This is *really* impressive. The Kepler Telescope has identified 2525 confirmed exoplanets - many of which are Earth-sized. The total confirmed number of exoplanets is 3567. What is particularly interesting, is that the machine-learning
tool used was a TensorFlow application (very similar to MINST-type classification), which used a training set of roughly 15,000-case observations. This is a sufficiently small enough training set that the entire model can run on a desktop personal computer
- total training time was only a few hours.
What this shows is that machine-learning can be used to effectively to augment and extend the ability of human astronomers in a elegant and effective way, as the Kepler dataset is already large and will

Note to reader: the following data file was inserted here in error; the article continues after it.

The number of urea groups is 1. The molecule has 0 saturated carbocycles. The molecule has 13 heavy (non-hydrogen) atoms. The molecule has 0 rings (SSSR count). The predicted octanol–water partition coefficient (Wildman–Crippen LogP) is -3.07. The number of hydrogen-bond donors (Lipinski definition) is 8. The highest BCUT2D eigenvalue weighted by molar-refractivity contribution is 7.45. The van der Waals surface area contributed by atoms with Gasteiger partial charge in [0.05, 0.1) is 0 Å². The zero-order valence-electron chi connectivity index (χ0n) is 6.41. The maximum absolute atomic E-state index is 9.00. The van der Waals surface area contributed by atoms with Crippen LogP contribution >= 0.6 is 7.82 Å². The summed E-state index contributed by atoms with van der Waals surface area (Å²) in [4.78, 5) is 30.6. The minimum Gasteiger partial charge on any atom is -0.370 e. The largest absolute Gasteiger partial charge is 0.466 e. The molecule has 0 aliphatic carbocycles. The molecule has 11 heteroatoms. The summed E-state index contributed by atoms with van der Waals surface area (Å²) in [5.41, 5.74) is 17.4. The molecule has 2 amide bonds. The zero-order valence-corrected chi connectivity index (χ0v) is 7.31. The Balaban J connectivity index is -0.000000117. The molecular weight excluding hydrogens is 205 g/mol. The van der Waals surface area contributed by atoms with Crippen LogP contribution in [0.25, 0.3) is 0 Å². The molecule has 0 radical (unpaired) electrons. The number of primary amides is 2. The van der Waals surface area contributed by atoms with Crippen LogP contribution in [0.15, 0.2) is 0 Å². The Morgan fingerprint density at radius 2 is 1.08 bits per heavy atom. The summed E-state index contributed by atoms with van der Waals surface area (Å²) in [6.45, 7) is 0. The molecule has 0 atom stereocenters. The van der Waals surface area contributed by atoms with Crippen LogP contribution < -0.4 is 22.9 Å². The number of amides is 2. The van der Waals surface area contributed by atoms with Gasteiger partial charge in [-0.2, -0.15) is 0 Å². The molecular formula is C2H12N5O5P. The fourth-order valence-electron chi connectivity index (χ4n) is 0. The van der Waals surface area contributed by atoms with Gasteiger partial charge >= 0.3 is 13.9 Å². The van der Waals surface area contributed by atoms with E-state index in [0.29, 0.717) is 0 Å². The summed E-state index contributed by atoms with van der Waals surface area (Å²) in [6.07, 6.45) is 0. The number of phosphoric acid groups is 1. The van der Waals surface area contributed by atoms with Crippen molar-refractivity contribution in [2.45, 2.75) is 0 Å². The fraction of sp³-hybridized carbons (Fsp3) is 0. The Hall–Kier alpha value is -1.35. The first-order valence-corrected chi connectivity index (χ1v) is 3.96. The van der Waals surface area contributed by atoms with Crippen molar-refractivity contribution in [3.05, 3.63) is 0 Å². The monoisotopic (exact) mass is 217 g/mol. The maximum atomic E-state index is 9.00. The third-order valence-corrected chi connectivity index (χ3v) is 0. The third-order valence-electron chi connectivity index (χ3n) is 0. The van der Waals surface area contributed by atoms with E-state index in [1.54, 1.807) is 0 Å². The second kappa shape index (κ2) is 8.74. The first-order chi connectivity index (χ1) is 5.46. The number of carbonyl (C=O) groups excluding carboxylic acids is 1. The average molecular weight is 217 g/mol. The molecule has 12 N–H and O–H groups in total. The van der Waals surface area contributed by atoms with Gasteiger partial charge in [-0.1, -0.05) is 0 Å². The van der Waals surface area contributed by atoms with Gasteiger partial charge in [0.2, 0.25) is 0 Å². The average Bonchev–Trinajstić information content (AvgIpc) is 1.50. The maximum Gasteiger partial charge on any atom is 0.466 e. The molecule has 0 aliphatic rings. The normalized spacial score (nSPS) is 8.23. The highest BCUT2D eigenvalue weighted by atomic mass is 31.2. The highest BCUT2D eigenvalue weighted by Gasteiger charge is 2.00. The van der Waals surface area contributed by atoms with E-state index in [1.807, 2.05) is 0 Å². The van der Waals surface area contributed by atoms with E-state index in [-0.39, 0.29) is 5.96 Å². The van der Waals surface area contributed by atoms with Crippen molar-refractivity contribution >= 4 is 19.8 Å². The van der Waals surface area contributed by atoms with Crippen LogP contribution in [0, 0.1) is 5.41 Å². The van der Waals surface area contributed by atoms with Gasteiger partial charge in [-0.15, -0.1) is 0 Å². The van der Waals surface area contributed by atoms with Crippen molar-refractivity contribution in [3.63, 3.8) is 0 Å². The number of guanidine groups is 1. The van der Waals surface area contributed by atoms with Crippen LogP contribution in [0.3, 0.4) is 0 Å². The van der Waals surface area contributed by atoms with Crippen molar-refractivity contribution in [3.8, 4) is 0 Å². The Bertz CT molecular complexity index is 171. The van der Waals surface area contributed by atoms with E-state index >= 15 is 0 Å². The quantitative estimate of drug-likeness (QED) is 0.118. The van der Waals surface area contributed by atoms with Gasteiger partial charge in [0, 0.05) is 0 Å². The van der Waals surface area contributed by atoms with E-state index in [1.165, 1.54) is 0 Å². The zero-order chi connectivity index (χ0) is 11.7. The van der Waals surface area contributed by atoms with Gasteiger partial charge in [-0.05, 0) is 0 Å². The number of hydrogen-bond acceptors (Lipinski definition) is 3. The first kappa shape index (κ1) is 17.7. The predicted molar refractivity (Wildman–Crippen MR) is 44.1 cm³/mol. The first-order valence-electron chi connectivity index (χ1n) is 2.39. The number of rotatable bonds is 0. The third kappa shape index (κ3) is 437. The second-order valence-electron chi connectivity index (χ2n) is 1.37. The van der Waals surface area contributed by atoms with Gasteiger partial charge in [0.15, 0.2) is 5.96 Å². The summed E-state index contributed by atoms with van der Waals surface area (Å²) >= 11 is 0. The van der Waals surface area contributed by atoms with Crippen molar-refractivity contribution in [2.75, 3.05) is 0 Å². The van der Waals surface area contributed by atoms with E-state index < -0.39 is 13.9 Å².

continue to grow. Given we have training cases where humans accurately found planets, we can apply the machine-learning tool to expand the search, and specifically focus on weak signals which are typically the kinds of signals that smaller, Earth-size
planets will create.
The researcher are: Chris Shallue & Andrew Vanderburg. Their paper on this research is at: https://www.cfa.harvard.edu/~avanderb/kepler90i.pdf
They are using logistic neurons, I notice. Their TensorFlow
model will be released to the open-source community, according to the NASA press conference. Looks like very good work, which can find immediate application in other areas.